Saturday, May 26, 2012

Don’t let geometry define you

Coming from the same "Given" is essential in geometry and in productive discussions
We’ve had more than one child struggle with geometry. Even Bryan, our son who ended up majoring in math, recently admitted at his college graduation that he was “not a geometry guy.” Along with many others in high school, he had a tough time grasping the spatial relationships of points, lines, angles, and figures. 

“I don’t want to major in triangles!” complained another smart but disgruntled guy who joined the ranks of those forced to face the world of geometry. Like Alice arriving in Wonderland, many frustrated teenagers often find themselves puzzled and bewildered by unfamiliar rules and strange new ways of looking at circles and other once-ordinary objects.

Thursday, May 24, 2012

Hiding our passions

When we're lucky, our passions intersect with our obligations
For a long time, we had to tuck away Mark’s Harry Potter audiobooks in my drawers. During that same time, we stuffed piles of Grant's favorite books under our bed and buried his Game Boy in a secret place. For a briefer period of time, Ken tried unsuccessfully to conceal Craig’s guitar and ukulele in our closet. Most of these attempts were in vain, however, because somehow the boys always managed to find their cherished CDs, books, or instruments and return to their pleasures.

Wednesday, May 16, 2012

Just 3 foods meant to be shared

Just Three

Emeril Lagasse, the flamboyant American celebrity chef, says, “Food is meant to be shared, especially with friends like you." Although not universally true of all food, some foods are, indeed, meant to be shared and have the power to bring us together with friends—old and new. Besides some of the obvious choices, such as chips and dip, pizza, and fondue, the irresistible and tantalizing aromas of certain foods seem to invite us to enjoy eating them with others. Other foods are simply too much work to make for one person. Here are just three:

Saturday, May 12, 2012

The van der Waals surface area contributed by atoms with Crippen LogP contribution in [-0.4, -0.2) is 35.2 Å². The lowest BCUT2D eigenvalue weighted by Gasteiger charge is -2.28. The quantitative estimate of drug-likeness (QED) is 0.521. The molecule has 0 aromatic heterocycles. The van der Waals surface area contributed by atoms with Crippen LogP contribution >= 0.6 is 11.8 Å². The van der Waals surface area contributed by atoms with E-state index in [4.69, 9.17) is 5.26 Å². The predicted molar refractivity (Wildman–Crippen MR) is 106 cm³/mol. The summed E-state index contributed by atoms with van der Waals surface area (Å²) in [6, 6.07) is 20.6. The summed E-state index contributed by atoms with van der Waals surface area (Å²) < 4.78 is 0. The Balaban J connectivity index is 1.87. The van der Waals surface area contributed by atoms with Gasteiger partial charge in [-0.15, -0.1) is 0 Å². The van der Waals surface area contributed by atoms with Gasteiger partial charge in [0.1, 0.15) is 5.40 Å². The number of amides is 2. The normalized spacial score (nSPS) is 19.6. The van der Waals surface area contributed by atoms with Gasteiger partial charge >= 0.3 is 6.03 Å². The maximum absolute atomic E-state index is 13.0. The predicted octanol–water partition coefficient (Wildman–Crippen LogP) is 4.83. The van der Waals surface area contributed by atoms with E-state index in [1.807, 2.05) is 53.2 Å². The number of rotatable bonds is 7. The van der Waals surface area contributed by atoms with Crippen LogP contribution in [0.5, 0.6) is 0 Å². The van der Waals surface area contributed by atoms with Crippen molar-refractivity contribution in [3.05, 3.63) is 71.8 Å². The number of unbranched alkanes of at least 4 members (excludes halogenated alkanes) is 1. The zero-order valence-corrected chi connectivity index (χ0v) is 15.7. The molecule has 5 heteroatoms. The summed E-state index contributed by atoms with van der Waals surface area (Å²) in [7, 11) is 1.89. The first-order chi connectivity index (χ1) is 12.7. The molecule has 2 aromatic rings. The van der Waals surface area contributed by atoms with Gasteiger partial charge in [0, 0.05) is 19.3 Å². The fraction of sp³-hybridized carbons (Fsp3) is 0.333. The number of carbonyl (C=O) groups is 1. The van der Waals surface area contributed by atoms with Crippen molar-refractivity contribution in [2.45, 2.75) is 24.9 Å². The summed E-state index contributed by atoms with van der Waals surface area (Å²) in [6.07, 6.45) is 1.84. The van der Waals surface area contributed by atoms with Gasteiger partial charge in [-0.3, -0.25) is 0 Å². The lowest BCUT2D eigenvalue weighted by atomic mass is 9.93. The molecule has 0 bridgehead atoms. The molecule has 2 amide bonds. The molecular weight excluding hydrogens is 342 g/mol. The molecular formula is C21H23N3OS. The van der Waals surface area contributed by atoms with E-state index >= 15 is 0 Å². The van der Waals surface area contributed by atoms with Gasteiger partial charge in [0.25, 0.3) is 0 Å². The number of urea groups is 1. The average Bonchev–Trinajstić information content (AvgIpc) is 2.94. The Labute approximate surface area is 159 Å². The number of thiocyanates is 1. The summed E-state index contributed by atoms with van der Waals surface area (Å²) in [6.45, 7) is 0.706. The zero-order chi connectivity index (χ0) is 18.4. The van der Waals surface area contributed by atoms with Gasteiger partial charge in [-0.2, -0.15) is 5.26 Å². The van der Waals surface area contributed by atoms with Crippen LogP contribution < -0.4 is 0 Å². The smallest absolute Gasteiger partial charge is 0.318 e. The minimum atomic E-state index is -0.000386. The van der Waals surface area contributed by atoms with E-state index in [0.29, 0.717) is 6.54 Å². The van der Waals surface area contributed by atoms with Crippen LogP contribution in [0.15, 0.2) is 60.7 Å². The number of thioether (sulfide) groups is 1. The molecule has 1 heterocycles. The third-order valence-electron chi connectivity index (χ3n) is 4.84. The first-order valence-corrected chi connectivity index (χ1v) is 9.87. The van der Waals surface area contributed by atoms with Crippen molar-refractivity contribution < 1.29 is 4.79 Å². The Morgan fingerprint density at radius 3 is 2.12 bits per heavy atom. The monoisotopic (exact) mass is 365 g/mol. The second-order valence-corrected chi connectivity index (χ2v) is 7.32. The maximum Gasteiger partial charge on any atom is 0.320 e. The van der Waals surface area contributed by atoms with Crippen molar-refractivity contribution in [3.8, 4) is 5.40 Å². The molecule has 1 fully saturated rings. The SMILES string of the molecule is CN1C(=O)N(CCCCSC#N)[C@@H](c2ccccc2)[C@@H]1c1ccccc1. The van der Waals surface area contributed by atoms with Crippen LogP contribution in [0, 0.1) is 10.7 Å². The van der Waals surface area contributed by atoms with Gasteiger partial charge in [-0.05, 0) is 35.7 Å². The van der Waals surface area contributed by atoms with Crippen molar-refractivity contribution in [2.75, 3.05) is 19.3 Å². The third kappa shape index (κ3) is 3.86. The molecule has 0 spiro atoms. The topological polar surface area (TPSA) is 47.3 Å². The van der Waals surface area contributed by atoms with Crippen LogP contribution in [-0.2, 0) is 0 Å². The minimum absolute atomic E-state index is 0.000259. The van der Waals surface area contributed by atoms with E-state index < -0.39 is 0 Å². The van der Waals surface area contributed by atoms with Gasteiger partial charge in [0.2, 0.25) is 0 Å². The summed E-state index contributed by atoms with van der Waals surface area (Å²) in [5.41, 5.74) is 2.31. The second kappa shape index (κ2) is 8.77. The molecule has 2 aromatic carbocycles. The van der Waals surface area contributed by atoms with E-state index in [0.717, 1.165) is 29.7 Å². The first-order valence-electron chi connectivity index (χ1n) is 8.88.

Strong Women

Black Widow from The Avengers is an admirably strong woman
I’m not a big fan of superhero movies, but, I’ve got to admit, I loved that opening scene in The Avengers when Black Widow, tied down to a chair, manages to break free, take out every man in the room, and coolly walk away in her skin-tight, black jumpsuit. Immediately, she won my respect, and I was anxious to see the next scene packed with her superpowers on display. After all, she was the only female super hero in the movie, and I wanted to know if she would be strong enough to keep up with The Big Boys. 

Like good chocolate, strong women come packaged in assorted ways. On Mother’s Day particularly, we women consider our own mothers and wonder which of their strengths we carry forward. I’ve found it sometimes takes looking back a few generations to figure out who we really are and where we get our strengths.

Sunday, May 6, 2012

The glass is half empty, thank goodness!

Why can't we call a glass half full and half empty?

Why do we buy into the notion that we can see the proverbial glass only one way—either half full or half empty? Why can’t it be both? I reject the notion that our view of the glass automatically relegates us to the ranks of either optimists or pessimists.

I’ve been slacking a little in my blogging, and I don’t have a terrific excuse except that I’ve been doing quite a bit of thinking about my life. Looking back on my almost-five decades, I’ve done a lot of really good living. By almost any standard, my life has been rich and full. Now, as I’m closing in on 50, some might say I’m only halfway through my mortal journey. If that’s so, then I’ve still got plenty of undetermined, unchartered, unlived years ahead of me. In other words, my glass is only half full; the other half is half empty, thank goodness!